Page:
With how many different board games that I have played it is a real compliment to be regarded as one of my favorite board games of all time. Codenames is one of those games as it is in the running for my favorite board game of all time. Due to how much I like Codenames any game that is taking inspiration from the game has its work cut out for it. As soon as I saw Cross Clues I knew that it would play similarly to Codenames. The question then became whether it could live up to Codenames. While I wouldn’t say that it is quite as good, Cross Clues got much closer to Codenames than I was expecting.
This is far from a perfect comparison, but Cross Clues kind of feels like Codenames in reverse. For those not familiar with Codenames you create a grid of word cards. Each team has a set of word cards that they need to guess as well as words that they need to prevent their partners from guessing. Basically the clue giver needs to come up with a clue that corresponds to one or more of their words which will lead their teammates to choosing the correct word cards. The first team to get all of their word cards or have the other team pick the assassin word wins the game.
Meanwhile in Cross Clues things are similar, but also a little different. Instead of getting a set of words that you need to get your teammates to guess, you are given different coordinates in the grid. These coordinates correspond to two different words. You need to come up with a clue that connects these two words. Each clue that is correctly guessed will fill in the corresponding spot in the grid. The objective of the game is to try to fill in as much of the grid as possible. If you choose to use the timer this is also all done on a clock so you need to come up with clues and guess quickly to make sure you can get a guess in for each of the clues.
After reading these two breakdowns it may sound like Cross Clues is very similar to Codenames. In some ways it is as it is pretty obvious that the game took some inspiration from Codenames. Many elements of the game are similar as the game requires the same type of thinking to do well. You need to think of clever connections between two words which may share little in common at first. This requires a lot of skill as just like Codenames some players will be better at giving clues than other players.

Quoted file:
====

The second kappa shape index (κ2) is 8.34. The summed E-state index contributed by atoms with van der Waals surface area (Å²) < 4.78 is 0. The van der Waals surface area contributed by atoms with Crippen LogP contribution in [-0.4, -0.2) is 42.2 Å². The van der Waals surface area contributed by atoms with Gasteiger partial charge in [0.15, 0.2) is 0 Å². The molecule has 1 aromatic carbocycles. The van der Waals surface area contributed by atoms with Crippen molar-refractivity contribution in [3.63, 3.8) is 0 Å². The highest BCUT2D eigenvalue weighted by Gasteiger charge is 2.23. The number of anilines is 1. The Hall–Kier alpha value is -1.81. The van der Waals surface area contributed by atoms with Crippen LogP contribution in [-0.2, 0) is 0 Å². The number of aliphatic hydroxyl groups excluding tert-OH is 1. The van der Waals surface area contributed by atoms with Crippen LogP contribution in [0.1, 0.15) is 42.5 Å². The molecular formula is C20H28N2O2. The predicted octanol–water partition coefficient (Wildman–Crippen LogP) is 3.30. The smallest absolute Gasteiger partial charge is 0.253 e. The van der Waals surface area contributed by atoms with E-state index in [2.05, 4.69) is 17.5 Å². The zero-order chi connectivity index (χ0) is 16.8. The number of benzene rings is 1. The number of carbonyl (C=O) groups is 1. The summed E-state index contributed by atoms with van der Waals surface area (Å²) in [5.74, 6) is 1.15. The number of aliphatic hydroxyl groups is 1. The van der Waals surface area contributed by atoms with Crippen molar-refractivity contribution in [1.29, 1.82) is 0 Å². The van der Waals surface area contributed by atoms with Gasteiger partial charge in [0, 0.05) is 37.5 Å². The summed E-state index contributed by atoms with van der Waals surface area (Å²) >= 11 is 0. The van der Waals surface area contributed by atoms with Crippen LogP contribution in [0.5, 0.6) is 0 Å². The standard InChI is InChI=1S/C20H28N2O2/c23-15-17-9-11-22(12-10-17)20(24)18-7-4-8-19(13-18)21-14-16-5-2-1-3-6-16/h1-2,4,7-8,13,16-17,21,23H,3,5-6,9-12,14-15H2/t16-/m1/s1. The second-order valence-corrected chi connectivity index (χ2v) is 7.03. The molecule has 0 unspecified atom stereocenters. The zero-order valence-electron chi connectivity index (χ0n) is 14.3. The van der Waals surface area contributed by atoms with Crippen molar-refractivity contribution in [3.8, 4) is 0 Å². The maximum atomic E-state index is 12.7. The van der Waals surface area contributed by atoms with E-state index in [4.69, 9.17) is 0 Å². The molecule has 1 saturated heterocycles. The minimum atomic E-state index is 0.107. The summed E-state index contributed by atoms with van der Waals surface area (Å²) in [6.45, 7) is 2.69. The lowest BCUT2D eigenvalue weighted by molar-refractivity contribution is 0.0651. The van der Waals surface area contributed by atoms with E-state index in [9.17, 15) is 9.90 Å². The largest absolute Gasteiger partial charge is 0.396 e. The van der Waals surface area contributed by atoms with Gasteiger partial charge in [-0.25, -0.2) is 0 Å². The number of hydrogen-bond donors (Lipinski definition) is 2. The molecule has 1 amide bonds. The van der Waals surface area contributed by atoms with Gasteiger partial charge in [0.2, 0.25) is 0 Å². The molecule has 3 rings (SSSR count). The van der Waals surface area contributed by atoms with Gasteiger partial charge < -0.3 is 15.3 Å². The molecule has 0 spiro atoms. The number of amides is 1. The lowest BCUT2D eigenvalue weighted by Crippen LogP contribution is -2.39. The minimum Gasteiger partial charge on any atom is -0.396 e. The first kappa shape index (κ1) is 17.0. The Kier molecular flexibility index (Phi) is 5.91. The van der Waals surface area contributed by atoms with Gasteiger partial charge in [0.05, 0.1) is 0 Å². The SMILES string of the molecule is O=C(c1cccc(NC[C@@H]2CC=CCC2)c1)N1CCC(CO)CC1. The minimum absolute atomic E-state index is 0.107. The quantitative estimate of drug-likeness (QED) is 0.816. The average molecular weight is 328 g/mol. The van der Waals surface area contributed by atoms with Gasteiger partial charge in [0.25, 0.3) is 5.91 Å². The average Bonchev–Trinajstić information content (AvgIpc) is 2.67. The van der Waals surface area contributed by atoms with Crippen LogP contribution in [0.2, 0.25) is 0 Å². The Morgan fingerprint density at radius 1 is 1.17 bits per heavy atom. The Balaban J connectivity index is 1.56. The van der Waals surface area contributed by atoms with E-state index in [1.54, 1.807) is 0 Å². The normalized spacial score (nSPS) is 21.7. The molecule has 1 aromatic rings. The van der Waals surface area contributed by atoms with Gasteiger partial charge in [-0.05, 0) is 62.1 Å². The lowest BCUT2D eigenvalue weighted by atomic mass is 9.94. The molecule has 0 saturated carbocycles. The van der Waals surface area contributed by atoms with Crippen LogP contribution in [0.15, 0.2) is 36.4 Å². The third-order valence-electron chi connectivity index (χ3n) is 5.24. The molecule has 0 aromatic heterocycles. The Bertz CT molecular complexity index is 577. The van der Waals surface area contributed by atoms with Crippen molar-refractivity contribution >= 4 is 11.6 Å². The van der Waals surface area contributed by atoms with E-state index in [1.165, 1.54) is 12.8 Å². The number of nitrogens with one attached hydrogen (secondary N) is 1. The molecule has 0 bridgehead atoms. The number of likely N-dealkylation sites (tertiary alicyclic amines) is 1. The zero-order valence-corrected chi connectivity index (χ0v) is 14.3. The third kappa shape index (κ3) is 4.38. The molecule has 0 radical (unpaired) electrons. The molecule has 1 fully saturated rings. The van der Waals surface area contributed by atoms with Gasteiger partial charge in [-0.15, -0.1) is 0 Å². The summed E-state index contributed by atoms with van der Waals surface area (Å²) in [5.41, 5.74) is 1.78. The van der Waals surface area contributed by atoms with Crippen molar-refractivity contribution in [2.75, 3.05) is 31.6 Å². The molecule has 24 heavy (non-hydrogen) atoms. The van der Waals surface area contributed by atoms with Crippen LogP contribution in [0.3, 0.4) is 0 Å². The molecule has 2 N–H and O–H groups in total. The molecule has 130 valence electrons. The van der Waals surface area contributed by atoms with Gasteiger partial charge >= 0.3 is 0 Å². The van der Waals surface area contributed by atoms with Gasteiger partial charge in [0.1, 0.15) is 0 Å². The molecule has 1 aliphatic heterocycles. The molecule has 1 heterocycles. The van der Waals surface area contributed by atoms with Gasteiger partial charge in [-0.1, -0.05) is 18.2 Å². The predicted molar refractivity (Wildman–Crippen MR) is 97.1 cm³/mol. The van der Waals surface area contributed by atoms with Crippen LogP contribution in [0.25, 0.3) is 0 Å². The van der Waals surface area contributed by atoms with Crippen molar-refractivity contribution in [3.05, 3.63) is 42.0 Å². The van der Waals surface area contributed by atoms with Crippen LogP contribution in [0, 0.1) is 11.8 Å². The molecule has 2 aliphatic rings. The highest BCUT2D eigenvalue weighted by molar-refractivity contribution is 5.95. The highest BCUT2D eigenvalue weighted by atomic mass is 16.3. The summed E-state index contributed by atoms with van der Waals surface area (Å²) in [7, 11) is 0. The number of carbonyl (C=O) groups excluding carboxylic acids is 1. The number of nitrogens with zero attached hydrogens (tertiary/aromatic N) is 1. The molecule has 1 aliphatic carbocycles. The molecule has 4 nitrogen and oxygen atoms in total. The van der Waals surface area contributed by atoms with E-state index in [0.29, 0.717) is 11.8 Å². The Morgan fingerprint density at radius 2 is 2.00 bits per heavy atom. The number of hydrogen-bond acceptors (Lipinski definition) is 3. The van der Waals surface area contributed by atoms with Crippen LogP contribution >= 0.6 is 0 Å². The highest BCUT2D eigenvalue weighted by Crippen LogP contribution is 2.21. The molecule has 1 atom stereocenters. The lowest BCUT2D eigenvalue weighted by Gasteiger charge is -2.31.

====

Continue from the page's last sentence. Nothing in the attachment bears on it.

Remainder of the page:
Even though you will be giving clues in a different way, the clue giving in Cross Clues feels very similar to Codenames. The difficulty of giving clues in the game is going to ultimately come down to what coordinates you are given. There will be times where you are given a coordinate that has an obvious clue. For example if there are only two colors in the grid and you get the coordinate that corresponds to both of them you can give the clue “colors” and the other players will obviously know what space you are referring to. Many of the coordinates are considerably more difficult though. To fill in many of the spaces you will have to find clever clues while also thinking outside the box. Inside jokes and shared experiences can work really well in this area. Some players are going to be much better at coming up with these clever clues. While it is sometimes difficult to come up with good clues, when you are able to get your teammates to guess a hard combo you feel a sense of accomplishment.
The two games share a lot in common, but Cross Clues also feels like its own unique experience. First there is the fact that the game is cooperative instead of competitive. While I like the competitive nature of Codenames, the cooperative element in Cross Clues is really interesting. I have always been a fan of cooperative games. While competitive games are fun, it is hard to beat a good cooperative game. Cross Clues is a good cooperative game. Players need to work well together in order to be successful. When the players work well together it is quite satisfying being able to fill in most if not all of the grid.